And the same people and factions that backed that war are now backing this one: the full neocon chorus, AIPAC, the liberal internationalists, the Clintons, McCain, and on and on. Since no true accountability for that catastrophe was ever exacted, we are forced to endure the utterly discredited Bill Kristol and Paul Wolfowitz make exactly the same arguments they made then. And yet this time, the man we elected not to repeat the Iraq disaster, the man who only holds the office he does because of his wise opposition to that war, is now apparently eager to risk a repeat of it.

Let’s be clear. The administration is losing this argument, and looks likely to lose the Congress. There are four times as many anti-war votes right now as pro-war ones in the House. The public remains opposed. Only neocons are backing the president forcefully, if he assents to their full war agenda. The minute he doesn’t launch a full-scale war, they will abandon him. That’s already a horrible reminder that if the president decides to risk his entire second term on this quixotic act of neocon symbolism, he will be very alone very fast, with no country and no Congress behind him and not even the Brits offering some fig leaf of international support.

Sullivan prefers this outcome:

Lose the vote, don’t go to war, but go to the UN repeatedly and insistently. Gather more and more evidence. Get Ambassador Power to pummel the Russians and Chinese with their grotesque refusal to do anything about this ghastly mass murder. Expose Putin for the brutal thug that he is. And focus on the huge challenges at home: a still-weak economy, a huge overhaul of healthcare, a golden opportunity for immigration reform. That’s why he was elected. And his domestic legacy is at a pivotal point.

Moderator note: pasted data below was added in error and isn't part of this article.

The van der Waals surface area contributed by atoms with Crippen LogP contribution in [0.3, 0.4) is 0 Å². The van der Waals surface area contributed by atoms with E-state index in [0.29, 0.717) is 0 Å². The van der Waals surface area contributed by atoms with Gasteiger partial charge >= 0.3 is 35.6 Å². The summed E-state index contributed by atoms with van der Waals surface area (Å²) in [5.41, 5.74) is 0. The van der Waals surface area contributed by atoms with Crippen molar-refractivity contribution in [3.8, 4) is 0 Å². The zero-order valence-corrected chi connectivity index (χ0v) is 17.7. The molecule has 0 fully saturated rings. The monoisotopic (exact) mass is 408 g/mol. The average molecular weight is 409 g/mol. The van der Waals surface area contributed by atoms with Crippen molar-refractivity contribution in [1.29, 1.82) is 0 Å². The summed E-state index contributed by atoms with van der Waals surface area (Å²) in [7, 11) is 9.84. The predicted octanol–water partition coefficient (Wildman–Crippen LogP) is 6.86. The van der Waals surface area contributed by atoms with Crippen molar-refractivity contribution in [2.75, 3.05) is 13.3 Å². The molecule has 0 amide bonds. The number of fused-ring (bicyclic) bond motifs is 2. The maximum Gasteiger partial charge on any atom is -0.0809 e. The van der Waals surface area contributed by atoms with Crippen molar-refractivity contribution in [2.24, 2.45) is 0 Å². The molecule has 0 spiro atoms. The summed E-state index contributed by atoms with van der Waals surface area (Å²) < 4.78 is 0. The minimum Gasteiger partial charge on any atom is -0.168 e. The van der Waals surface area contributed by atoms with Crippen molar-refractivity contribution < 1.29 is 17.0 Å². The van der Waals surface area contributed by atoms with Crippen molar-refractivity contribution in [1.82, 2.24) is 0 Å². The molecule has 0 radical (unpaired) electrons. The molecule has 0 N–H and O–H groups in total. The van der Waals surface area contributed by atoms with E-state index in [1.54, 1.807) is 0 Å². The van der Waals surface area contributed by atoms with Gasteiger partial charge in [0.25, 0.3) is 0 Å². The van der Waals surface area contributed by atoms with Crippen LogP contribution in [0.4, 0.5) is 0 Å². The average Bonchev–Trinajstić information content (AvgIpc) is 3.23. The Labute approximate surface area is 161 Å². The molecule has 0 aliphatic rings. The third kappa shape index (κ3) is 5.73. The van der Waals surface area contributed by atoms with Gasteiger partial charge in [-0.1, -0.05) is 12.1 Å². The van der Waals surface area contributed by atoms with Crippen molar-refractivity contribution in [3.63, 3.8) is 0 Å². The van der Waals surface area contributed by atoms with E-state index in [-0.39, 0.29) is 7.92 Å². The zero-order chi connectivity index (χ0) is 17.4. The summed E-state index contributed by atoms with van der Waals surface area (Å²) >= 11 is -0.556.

Basically, Sullivan wants his hero back:

I know opposing this president is painful for so many who want him to succeed. It’s painful – agonizing – for me. I understand his genuine and justified revulsion at this use of chemical arms and the wanton, hideous brutality of the Assad regime. I deeply respect his moral stand. He is right that the international community should not stand by. But America cannot be the sucker who is responsible for countering all evil in the world and then blamed for every success and failure. We must not become the sole actor against evil in the world, and not only because, at this point, after GITMO and Abu Ghraib and pre-emptive war, we have no standing to do so. We simply do not have the ability or the resources to do it. We’re as fiscally bankrupt as we are militarily incapable of fighting other people’s wars for them. And asking the military to do another impossible job in another Middle East hell-hole is grotesquely irresponsible.

We should make our case to the world and if we fail, as Obama clearly is, we should accept that and move this drama to a diplomatic stage. Yes, I know the horrors endure. I am not looking away. But if you cannot end someone else’s brutality without profoundly wounding yourself and empowering this vicious little creep at the same time, you should simply keep making your case – until Putin and Assad are close to indistinguishable, and moderate elements in Iran begin to gulp at the barbarism in plain sight.